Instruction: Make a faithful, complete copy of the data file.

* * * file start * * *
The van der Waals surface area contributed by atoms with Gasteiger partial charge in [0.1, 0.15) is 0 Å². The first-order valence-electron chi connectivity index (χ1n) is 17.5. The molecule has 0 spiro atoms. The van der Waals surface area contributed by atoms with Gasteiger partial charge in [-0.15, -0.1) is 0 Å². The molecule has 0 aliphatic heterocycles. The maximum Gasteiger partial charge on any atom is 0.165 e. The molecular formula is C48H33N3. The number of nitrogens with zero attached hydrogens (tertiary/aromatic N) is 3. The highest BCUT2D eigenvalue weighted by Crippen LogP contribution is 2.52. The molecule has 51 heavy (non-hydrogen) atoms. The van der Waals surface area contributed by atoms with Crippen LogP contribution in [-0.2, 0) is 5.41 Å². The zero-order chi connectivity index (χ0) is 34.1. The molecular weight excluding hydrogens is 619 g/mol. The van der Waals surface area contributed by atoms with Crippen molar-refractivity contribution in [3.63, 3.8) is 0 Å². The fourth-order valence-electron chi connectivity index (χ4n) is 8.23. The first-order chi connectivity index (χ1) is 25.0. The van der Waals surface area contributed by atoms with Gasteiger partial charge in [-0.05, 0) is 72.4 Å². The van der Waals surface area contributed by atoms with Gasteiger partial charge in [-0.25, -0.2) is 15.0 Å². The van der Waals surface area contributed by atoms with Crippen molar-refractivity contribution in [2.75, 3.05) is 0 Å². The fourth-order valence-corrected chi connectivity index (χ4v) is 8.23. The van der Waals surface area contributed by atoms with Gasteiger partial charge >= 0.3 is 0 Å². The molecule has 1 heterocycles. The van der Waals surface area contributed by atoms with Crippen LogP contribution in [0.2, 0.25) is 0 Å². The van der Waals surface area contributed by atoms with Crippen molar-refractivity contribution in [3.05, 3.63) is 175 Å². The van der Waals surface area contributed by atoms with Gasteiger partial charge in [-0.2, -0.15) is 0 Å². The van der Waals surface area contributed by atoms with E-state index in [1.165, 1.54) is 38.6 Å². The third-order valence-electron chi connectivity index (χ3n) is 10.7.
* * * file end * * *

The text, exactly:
The van der Waals surface area contributed by atoms with Gasteiger partial charge in [0.1, 0.15) is 0 Å². The first-order valence-electron chi connectivity index (χ1n) is 17.5. The molecule has 0 spiro atoms. The van der Waals surface area contributed by atoms with Gasteiger partial charge in [-0.15, -0.1) is 0 Å². The molecule has 0 aliphatic heterocycles. The maximum Gasteiger partial charge on any atom is 0.165 e. The molecular formula is C48H33N3. The number of nitrogens with zero attached hydrogens (tertiary/aromatic N) is 3. The highest BCUT2D eigenvalue weighted by Crippen LogP contribution is 2.52. The molecule has 51 heavy (non-hydrogen) atoms. The van der Waals surface area contributed by atoms with Crippen LogP contribution in [-0.2, 0) is 5.41 Å². The zero-order chi connectivity index (χ0) is 34.1. The molecular weight excluding hydrogens is 619 g/mol. The van der Waals surface area contributed by atoms with Crippen molar-refractivity contribution in [3.63, 3.8) is 0 Å². The fourth-order valence-electron chi connectivity index (χ4n) is 8.23. The first-order chi connectivity index (χ1) is 25.0. The van der Waals surface area contributed by atoms with Gasteiger partial charge in [-0.05, 0) is 72.4 Å². The van der Waals surface area contributed by atoms with Gasteiger partial charge in [-0.25, -0.2) is 15.0 Å². The van der Waals surface area contributed by atoms with Crippen molar-refractivity contribution in [2.75, 3.05) is 0 Å². The fourth-order valence-corrected chi connectivity index (χ4v) is 8.23. The van der Waals surface area contributed by atoms with Gasteiger partial charge >= 0.3 is 0 Å². The molecule has 1 heterocycles. The van der Waals surface area contributed by atoms with Crippen LogP contribution in [0.2, 0.25) is 0 Å². The van der Waals surface area contributed by atoms with Crippen molar-refractivity contribution in [3.05, 3.63) is 175 Å². The van der Waals surface area contributed by atoms with Gasteiger partial charge in [-0.2, -0.15) is 0 Å². The van der Waals surface area contributed by atoms with E-state index in [1.165, 1.54) is 38.6 Å². The third-order valence-electron chi connectivity index (χ3n) is 10.7.